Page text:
Proud Boys protest drag show for all ages at Tea Zaanti

Inside Tea Zaanti — a wine and tea store in the Sugar House neighborhood of Salt Lake City — about 40 people sang and danced in a crowded room on Friday night, led by drag queens who performed a show for all ages.

Outside the store, 1944 S. 1100 East, five people dressed in black, yellow, and camouflage stood on the public sidewalk in the freezing cold. They yelled at the people who went to Tea Zaanti, calling them “groomers” and telling them to be ashamed.

At least one carried a semi-automatic rifle and a 9mm pistol.

Tea Zaanti co-owner Scott Lyttle called the police, he said, out of concern for the performers and for his staff and guests.

Several Salt Lake City police officers responded. According to Lyttle, police asked the protesters for their firearms, instructed them to stay on the sidewalk and told them not to use the megaphone they had brought with them.

The evening stayed peaceful, said Lyttle, and it was intense. In front of the tea shop, no one had ever protested outside, he said.

The protester, who carried the firearms, identified himself to The Salt Lake Tribune as the founder of the Salt Lake chapter of the Proud Boys, which he says he founded in 2016. The man, who wore a face mask, did not give his name but said he lives in Salt Lake County. He also asked to be identified as Hispanic to show that not all Proud Boys are white.

He said it was the first time his group had protested at Tea Zaanti, but they had attended other events in Utah.

“I think a lot of things affect kids, whether it’s a drag show or a scary movie, kids are suggestible,” he said. “When we start blurring the lines between good and bad, male and female, that becomes a problem because then laws are passed… it just gets really messy.”

The protester said the Proud Boys would not have turned up if there had been no children at the show.

“We are not here to hinder people’s way of life,” he said.

He then added, “You would never take a kid to a strip club. Why should that be different? Sexualized women dancing in front of boys – this is a man dressed as a woman sexually dancing in front of children.”

Through the store’s window, he said protesters could see drag queens showing children how to walk like them. The protesters stood in the cold throughout the three-hour show.

Tea Zaanti has been hosting drag shows for more than a year, Lyttle said.

“We’re not doing anything illegal here,” he said. “It’s good, wholesome fun. People have a right to be upset about it, but that’s beyond me.”

This isn’t the first time Tea Zaanti has dealt with harassment for this drag show called Bes-Teas. In September, the company’s ratings on sites like Yelp and Google plummeted after social media group Libs of TikTok boosted a video on Tea Zaanti’s Instagram account.

The Proud Boys member said they would protest future drag shows at Tea Zaanti “whenever children are involved”.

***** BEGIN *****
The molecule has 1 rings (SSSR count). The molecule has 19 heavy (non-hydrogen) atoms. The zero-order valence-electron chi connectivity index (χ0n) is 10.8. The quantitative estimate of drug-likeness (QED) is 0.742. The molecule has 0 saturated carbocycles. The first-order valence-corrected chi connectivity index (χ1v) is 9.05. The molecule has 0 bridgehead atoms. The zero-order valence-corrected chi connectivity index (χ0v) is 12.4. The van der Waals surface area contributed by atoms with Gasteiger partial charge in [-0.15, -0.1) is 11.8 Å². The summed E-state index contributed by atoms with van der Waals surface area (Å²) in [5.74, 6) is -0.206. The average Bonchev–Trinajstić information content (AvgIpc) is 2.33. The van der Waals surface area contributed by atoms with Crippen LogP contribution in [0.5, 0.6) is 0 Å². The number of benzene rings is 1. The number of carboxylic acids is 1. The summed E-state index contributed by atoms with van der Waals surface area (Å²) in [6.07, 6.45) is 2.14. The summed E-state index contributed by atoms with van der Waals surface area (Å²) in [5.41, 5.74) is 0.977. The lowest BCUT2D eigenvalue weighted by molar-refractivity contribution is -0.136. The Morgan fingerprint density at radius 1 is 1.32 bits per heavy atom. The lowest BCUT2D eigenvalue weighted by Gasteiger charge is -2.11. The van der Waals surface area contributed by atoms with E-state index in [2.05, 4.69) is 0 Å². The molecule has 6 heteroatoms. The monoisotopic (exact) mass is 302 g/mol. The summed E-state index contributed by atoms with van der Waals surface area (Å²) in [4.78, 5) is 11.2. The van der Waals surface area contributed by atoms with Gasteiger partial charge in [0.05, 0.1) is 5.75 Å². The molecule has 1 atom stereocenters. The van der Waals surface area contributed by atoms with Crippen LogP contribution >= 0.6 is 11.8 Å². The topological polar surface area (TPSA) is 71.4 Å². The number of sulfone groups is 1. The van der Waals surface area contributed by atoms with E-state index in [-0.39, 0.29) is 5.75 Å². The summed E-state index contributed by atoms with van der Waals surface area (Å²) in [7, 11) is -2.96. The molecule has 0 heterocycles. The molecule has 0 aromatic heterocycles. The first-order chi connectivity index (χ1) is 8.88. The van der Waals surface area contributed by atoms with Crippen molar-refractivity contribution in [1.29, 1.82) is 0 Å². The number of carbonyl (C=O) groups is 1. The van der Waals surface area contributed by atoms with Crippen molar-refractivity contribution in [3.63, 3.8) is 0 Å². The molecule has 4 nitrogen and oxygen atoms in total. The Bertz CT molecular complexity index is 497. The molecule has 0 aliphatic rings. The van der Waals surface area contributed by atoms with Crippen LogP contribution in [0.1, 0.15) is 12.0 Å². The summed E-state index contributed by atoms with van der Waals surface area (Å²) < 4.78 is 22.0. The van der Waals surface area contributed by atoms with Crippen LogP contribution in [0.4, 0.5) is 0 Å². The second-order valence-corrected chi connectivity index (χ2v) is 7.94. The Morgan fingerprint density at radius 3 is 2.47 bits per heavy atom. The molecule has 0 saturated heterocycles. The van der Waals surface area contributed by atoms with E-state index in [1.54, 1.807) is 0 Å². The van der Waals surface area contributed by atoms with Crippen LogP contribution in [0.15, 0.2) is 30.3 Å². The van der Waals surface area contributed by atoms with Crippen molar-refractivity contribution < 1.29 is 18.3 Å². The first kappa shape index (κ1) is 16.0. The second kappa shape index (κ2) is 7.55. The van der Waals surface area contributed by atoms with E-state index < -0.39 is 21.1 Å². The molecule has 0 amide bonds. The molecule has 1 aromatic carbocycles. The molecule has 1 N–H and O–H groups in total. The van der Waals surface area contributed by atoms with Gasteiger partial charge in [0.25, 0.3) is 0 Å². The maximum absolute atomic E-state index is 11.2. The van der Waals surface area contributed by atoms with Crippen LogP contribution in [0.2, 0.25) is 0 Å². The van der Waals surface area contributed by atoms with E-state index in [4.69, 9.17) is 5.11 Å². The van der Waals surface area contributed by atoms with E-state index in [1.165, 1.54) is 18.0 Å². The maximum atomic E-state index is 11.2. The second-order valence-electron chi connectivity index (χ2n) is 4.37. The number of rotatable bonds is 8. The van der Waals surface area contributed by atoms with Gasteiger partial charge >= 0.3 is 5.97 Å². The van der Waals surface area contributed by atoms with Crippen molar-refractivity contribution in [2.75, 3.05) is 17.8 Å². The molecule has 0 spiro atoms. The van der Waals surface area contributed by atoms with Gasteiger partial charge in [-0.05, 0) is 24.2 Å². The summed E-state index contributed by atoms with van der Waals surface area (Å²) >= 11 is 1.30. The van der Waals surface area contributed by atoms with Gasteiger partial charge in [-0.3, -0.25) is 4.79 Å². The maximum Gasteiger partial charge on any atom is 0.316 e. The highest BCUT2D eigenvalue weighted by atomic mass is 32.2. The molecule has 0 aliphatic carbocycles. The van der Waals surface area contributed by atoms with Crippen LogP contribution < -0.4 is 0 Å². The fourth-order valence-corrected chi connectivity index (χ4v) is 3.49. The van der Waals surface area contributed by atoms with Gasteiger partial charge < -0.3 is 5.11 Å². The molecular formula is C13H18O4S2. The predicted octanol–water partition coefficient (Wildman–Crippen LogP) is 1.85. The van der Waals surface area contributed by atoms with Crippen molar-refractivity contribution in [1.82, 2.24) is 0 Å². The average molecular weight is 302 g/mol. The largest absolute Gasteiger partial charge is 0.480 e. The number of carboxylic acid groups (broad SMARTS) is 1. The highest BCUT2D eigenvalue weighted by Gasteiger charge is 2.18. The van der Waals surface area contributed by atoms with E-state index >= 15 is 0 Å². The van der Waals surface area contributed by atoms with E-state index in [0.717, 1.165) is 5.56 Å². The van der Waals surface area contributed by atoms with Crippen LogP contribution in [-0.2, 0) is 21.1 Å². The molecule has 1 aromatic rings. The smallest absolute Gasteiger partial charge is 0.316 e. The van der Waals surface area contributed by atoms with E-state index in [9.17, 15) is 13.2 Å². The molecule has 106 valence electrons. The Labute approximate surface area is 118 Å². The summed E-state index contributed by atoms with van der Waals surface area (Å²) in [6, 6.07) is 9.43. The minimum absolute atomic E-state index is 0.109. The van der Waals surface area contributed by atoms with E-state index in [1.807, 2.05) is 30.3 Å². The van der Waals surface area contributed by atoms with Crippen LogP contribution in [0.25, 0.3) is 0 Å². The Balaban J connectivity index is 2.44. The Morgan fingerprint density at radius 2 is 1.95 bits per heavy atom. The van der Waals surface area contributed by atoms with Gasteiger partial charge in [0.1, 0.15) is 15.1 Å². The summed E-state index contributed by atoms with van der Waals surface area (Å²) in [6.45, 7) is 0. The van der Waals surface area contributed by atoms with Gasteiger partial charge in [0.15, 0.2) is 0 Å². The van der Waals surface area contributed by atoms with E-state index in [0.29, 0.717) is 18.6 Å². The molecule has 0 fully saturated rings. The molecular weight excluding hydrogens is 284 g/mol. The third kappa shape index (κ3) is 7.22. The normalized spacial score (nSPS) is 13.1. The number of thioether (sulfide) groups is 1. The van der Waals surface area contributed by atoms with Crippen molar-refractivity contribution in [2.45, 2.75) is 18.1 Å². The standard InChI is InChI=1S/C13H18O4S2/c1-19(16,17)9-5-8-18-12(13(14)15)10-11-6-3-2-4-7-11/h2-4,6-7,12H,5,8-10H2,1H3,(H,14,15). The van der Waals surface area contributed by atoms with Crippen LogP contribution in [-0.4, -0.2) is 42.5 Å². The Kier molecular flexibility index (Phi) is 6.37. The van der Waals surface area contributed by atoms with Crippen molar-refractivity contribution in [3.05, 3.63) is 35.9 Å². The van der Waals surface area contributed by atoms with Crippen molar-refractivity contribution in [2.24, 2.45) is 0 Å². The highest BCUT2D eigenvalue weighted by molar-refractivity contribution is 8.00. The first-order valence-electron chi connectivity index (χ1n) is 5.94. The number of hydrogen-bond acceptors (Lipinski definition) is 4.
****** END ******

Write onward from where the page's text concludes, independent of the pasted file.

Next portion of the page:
Inside Tea Zaanti, a group of seven friends – five of them mothers – attending the show overheard protesters calling them “groomers”. The friends, who only used their first names, said they came to support the queer community.

The protesters looked intimidating, said someone named Kelly.

“They were threatening,” she said, adding, “I’m not used to being around people who try to stop me from doing things that aren’t harmful.”

Another mum, Tessa, said a non-binary trans family member recently died – and that her 8-year-old child misses her. Watching the drag queens, she said, “Their souls are exactly what I want my kids to see.”

Katelyn, who was also in attendance, dismissed the “groomer” label, pointing it back at the protesters. “Hate like that,” Katelyn said, gesturing over her shoulder out the window, “is bred by role models rather than something innate like sexuality or sexual orientation.”

As the show ended, Lyttle safely escorted a family of three children back to their car and ignored shouts from the remaining protesters – including four passing teenagers – and decided to join in the jeers after the Proud Boys explained why they were there. Lyttle went back into the store and turned off the “Open” sign.

Tara Lipsyncki, the Utah drag queen who is producing the event, said they had made plans to deal with protesters before, but Friday’s demonstration was still nerve-wracking for the adults in the room.

The kids inside didn’t look nervous, Lipsyncki said, adding that one mother explained that the group outside chose hate while those inside chose love.

“The Bes Teas show here at Tea Zaanti always comes from a place of love, innocence and queer joy,” said Lipsyncki, a longtime advocate for giving queer youth the space to be unconditionally accepted and loved. “There’s nothing inappropriate, it just allows kids and adults to come out as a family and enjoy an art form that’s been around forever.”

Editor’s Note • This story is available only to Salt Lake Tribune subscribers. Thank you for supporting local journalism. Proud Boys protest drag show for all ages at Tea Zaanti

Justin Scaccy

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